Almost every country has got a regulated system where investors and businesses can connect to satisfy each other’s needs. How that system is regulated is an entirely different conversation, but
How that system is regulated is an entirely different conversation, but investors invest their money in businesses to earn a return to building their wealth for retirement while businesses seek investments (capital) to start up, maintain, or grow their business.
It’s a match made in Heaven. Almost.
Accredited investor defined
The U.S. Securities and Exchange Commission (SEC) is responsible for enforcing federal securities laws, proposing rules, and regulating the stock and options exchanges, the securities industry, and the electronic securities market in the U.S.
The SEC on the creating the “accredited investor”:
The accredited investor definition attempts to identify those persons whose financial sophistication and ability to sustain the risk of loss of investment or ability to fend for themselves render the protections of the Securities Act’s registration process unnecessary
Okay, pretty narrow…but we still don’t know who qualifies as an accredited investor. The basic qualifications for the title include:
- Earned $200,000 in the last 2 years and expect to this year ($300k if joint, married).
- Net worth exceed $1,000,000, individually or jointly with spouse, excluding the value of their primary residence.
The SEC limits the type of investments non-accredited investors have access to due to the abnormal level of risk associated with those investments.
The European Union also has strict regulations for investors to be classified as “professional clients”. As defined by Markets in Financial Instruments Directive (MiFID), the European Union, before serving any client, a financial institution must assess the client’s expertise, experience and knowledge and one of the two criteria have to be met:
- the client has carried out trade transactions, in significant size (at least EUR 50,000), on the relevant market at an average frequency of 10 per quarter over the previous four quarters;
- the size of the client’s financial instrument portfolio, defined as including cash deposits and financial instruments, exceeds EUR 500,000;
- the client works or has worked in the financial sector for at least one year in a professional position which requires knowledge of the transactions or services envisaged.
HIGHER RISK EQUALS HIGHER EXPECTED RETURN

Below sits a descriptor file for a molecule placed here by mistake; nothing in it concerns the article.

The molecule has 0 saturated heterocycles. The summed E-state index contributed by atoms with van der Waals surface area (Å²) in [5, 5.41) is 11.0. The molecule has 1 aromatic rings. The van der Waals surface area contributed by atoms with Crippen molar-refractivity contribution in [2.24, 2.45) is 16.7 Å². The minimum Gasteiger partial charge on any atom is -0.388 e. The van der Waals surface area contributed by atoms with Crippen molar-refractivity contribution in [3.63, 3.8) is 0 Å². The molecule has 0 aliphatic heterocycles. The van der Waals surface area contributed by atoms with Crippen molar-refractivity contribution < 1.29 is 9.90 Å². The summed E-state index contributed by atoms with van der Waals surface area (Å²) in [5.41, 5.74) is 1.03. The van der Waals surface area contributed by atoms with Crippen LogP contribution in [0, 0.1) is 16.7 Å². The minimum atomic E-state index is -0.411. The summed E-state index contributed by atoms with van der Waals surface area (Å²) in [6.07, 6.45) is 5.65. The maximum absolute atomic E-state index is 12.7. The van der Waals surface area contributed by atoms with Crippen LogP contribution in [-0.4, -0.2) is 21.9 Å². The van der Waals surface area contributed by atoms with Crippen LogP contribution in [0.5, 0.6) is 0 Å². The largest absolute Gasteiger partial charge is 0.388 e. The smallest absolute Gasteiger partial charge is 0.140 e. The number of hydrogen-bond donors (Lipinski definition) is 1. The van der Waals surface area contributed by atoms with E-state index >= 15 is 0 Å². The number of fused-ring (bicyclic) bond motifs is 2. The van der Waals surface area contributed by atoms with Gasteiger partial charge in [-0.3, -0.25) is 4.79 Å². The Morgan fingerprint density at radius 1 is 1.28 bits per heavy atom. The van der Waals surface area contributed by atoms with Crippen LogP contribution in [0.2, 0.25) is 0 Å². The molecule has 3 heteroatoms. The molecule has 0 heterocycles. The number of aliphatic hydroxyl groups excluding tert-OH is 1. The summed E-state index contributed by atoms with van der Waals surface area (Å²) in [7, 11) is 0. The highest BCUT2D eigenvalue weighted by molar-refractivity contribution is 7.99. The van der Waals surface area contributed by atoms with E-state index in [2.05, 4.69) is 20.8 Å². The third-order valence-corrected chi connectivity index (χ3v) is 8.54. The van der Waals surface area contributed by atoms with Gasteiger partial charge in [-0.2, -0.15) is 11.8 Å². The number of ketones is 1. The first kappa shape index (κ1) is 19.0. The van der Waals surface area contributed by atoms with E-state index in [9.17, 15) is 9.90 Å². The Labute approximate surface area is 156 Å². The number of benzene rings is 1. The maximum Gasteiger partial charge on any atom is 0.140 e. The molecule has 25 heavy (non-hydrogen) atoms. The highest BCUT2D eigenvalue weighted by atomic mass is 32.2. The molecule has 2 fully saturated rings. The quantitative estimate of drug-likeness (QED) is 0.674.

Americans who are worth less than $1 million or make less than $200,000 a year are being “protected” from “unaffordable losses.”
For example, Average Joe makes $50,000/year salary and has saved up $100,000 in his retirement account. The SEC wants to prevent Mr. Joe from losing his retirement in a higher-risk investment because it took him his entire career to save those funds in his retirement account after paying bills. He is therefore being protected from suffering “unaffordable losses.”
For Millennials who are graduating in 2016 with, on average, $37,172 in student loan debt, this accredited investor qualification is a tough achievement.
I mean, just owning a home seems to be a stretch for the generation considering Americans 35 and under who own a house has dropped from 36.8% in 2013 to 36.2% in 2014, the lowest ever in the census’ Housing Vacancy Survey.
Even for anyone over the age of 35, becoming an accredited investor anytime soon is unlikely unless executives in your company are leaving soon and you’re up next!
Given the level of disruption in our economy, from big data to augmented reality, trends are showing meaningful changes.
It is no question that Millennials are the largest part of the labor force and on our way to becoming the most educated generation. Are we not in a position to have acquired the knowledge necessary to gain “financial sophistication and the ability to fend” for ourselves?
The answer should be yes.
Small business owners raise capital online, easier
JOBS Act connects non-accredited investors. The JOBS Act is revolutionary because:
a) non-accredited investors can invest in companies raising under this exemption